Tips for Reducing Costly Contact Center Turnover

Agent retention has been a major headache for IT leaders since the dawn of time – or at least the creation of call centers – and the COVID pandemic exacerbated the problem. A 2021 report by the Quality Assurance and Training Connection found that annual turnover in the call center industry averages 30 to 45 percent, and can hit triple digits in some organizations. In general, turnover is much higher in routine, order-taking or outbound telemarketing positions, and lower in more specialized and higher-level jobs.

But there are a number of positive strategies that contact center managers can implement to reduce costly turnover, according to Donna Fluss, president, DMG Consulting, in a recent webinar, “Reversing the Great Resignation: Strategies for Improving Agent Retention,” sponsored by “During the pandemic, contact center leaders did a magnificent job of getting agents to represent their organizations from home,” Fluss said. “Now, a lot of are people at all levels are thinking about what life means to them. In that regard, the great resignation has actually been a positive thing for contact centers because it has elevated the turnover problem to the attention of senior executives looking at the entire organization.”

Become an employer of choice

Perhaps the most important step in reducing turnover is to become an employer of choice. “We need to reframe the idea of the contact center being a transient place, listen to agents and give them what they want most,” said Fluss. She noted that top agent priorities include:

  • Schedule flexibility during the day and week
  • A career path with options

• Empowerment and enablement with daily tasks

  • Fair compensation and benefits

“Your people have to be aligned with your technology and processes,” she added. “After all, they are front-line workers dealing the public, and it’s not easy to deliver an outstanding customer experience.” 

Contact center leaders can also strive to connect the agents’ work to the organization’s mission. Helping them see the “big picture” can motivate them to stay engaged and productive, reducing any personal feelings of discouragement.

More tips for retention

Here are other tips for boosting agent retention.

• Focus on CX outcomes. If you are still measuring agent success based solely on productivity, it’s time to rethink your priorities, said Fluss. Look at your KPIs (key performance indicators) and think about changing metrics that focus on how fast calls are resolved or the volume of calls an agent handles.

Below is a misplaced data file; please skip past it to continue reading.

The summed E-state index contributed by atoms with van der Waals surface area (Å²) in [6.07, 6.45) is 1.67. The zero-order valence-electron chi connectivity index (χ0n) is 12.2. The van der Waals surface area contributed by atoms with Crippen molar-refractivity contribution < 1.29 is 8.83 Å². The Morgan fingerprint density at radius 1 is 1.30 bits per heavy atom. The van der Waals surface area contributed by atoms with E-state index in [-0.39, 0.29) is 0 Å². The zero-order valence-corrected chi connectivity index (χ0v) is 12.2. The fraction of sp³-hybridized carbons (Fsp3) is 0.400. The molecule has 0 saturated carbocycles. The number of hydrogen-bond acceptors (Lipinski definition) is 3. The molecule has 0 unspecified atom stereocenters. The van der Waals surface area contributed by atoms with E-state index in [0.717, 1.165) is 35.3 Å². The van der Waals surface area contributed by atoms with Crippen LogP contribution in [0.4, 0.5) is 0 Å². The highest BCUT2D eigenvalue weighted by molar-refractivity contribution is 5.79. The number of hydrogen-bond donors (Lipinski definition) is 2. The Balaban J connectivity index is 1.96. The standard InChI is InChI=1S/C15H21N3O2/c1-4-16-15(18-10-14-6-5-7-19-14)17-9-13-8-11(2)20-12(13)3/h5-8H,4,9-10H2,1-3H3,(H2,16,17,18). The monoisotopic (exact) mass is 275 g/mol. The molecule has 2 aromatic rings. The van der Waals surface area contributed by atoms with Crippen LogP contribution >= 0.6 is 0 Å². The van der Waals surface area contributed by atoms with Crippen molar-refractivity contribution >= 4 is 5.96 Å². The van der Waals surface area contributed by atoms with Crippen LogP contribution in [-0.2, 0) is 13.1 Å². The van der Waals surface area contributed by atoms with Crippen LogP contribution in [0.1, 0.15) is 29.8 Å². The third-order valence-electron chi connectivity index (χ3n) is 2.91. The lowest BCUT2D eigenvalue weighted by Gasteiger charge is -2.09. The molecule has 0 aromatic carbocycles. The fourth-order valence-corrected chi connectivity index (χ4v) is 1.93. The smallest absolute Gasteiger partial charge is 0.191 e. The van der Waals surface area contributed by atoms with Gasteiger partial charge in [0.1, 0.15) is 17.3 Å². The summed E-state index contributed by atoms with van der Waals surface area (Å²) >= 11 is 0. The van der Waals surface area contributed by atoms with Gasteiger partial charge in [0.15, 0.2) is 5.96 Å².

• Update your workforce management (WFM) application. Today’s WFM solutions offer greater scheduling flexibility, empowering agents by giving them more control of their time.  For instance, work-from-home agents could select non-con security work increments, allowing them to take care of errands or family matters during the day.

• Review your policies and procedures.  If they date back to pre-pandemic times, you could put together a task force, including agents, so they are aligned with the current mindsets of agents and customers, said Fluss.

• Consider boosting agent compensation. While managing costs is always a contact center concern, the role of agents has been elevated in the past three years. “Much of the easy stuff has now been automated,” Fluss said. “So, look at your agents as brand advocates and ambassadors – and pay them accordingly.” For instance, you could use salary arbitrage to incentivize agents to take graveyard and weekend shifts.

• Offer coaching, training and career advancement programs. Agents who enjoy helping customers should be able to make a good living in that role,” Fluss said. “Of course there are many other career paths, such as a reporting analyst, speech or text administrator, or artificial intelligence specialist to name a few examples.”

• Establish “stay interviews.” Talk with your agents about their job satisfaction, personal goals and obstacles they are facing, Fluss said. Then, you can intervene, if necessary, to address those issues before they leave.

Finally, Fluss emphasized the importance of hiring strong managers with the “people touch” and giving them the tools and resources to support their agents. “Loss of trust in the immediate manager is one of the reasons agents leave the contact center,” she said. “Be sure you hire and retain managers who their agent’s best interests at heart.”

Leave a Reply

Your email address will not be published. Required fields are marked *